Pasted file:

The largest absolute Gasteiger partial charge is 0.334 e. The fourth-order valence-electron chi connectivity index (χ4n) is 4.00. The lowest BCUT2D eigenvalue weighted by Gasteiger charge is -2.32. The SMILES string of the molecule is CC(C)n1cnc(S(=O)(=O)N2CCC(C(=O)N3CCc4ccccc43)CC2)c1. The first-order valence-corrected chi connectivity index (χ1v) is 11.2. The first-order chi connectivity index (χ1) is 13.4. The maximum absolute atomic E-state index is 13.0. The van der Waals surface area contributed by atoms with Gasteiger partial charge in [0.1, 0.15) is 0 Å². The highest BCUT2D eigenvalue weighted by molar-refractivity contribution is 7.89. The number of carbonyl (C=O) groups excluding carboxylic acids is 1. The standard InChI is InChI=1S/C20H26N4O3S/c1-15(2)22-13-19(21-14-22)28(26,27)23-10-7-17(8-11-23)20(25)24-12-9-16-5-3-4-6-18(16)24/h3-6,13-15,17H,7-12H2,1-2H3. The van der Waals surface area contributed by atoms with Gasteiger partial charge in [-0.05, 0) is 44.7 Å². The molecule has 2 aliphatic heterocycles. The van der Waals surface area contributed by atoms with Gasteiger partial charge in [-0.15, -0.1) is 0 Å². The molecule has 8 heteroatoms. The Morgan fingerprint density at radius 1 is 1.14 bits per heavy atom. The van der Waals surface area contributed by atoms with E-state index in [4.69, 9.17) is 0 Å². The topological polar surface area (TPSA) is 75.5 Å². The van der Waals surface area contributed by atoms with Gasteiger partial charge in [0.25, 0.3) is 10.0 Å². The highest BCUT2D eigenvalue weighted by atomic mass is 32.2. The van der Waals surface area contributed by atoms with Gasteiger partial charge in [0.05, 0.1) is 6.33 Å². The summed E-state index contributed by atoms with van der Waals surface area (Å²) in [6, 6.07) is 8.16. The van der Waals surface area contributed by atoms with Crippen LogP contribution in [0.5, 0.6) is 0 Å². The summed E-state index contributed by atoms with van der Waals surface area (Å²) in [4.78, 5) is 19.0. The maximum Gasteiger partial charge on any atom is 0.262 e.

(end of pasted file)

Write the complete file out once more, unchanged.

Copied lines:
The largest absolute Gasteiger partial charge is 0.334 e. The fourth-order valence-electron chi connectivity index (χ4n) is 4.00. The lowest BCUT2D eigenvalue weighted by Gasteiger charge is -2.32. The SMILES string of the molecule is CC(C)n1cnc(S(=O)(=O)N2CCC(C(=O)N3CCc4ccccc43)CC2)c1. The first-order valence-corrected chi connectivity index (χ1v) is 11.2. The first-order chi connectivity index (χ1) is 13.4. The maximum absolute atomic E-state index is 13.0. The van der Waals surface area contributed by atoms with Gasteiger partial charge in [0.1, 0.15) is 0 Å². The highest BCUT2D eigenvalue weighted by molar-refractivity contribution is 7.89. The number of carbonyl (C=O) groups excluding carboxylic acids is 1. The standard InChI is InChI=1S/C20H26N4O3S/c1-15(2)22-13-19(21-14-22)28(26,27)23-10-7-17(8-11-23)20(25)24-12-9-16-5-3-4-6-18(16)24/h3-6,13-15,17H,7-12H2,1-2H3. The van der Waals surface area contributed by atoms with Gasteiger partial charge in [-0.05, 0) is 44.7 Å². The molecule has 2 aliphatic heterocycles. The van der Waals surface area contributed by atoms with Gasteiger partial charge in [-0.15, -0.1) is 0 Å². The molecule has 8 heteroatoms. The Morgan fingerprint density at radius 1 is 1.14 bits per heavy atom. The van der Waals surface area contributed by atoms with E-state index in [4.69, 9.17) is 0 Å². The topological polar surface area (TPSA) is 75.5 Å². The van der Waals surface area contributed by atoms with Gasteiger partial charge in [0.25, 0.3) is 10.0 Å². The highest BCUT2D eigenvalue weighted by atomic mass is 32.2. The van der Waals surface area contributed by atoms with Gasteiger partial charge in [0.05, 0.1) is 6.33 Å². The summed E-state index contributed by atoms with van der Waals surface area (Å²) in [6, 6.07) is 8.16. The van der Waals surface area contributed by atoms with Crippen LogP contribution in [0.5, 0.6) is 0 Å². The summed E-state index contributed by atoms with van der Waals surface area (Å²) in [4.78, 5) is 19.0. The maximum Gasteiger partial charge on any atom is 0.262 e.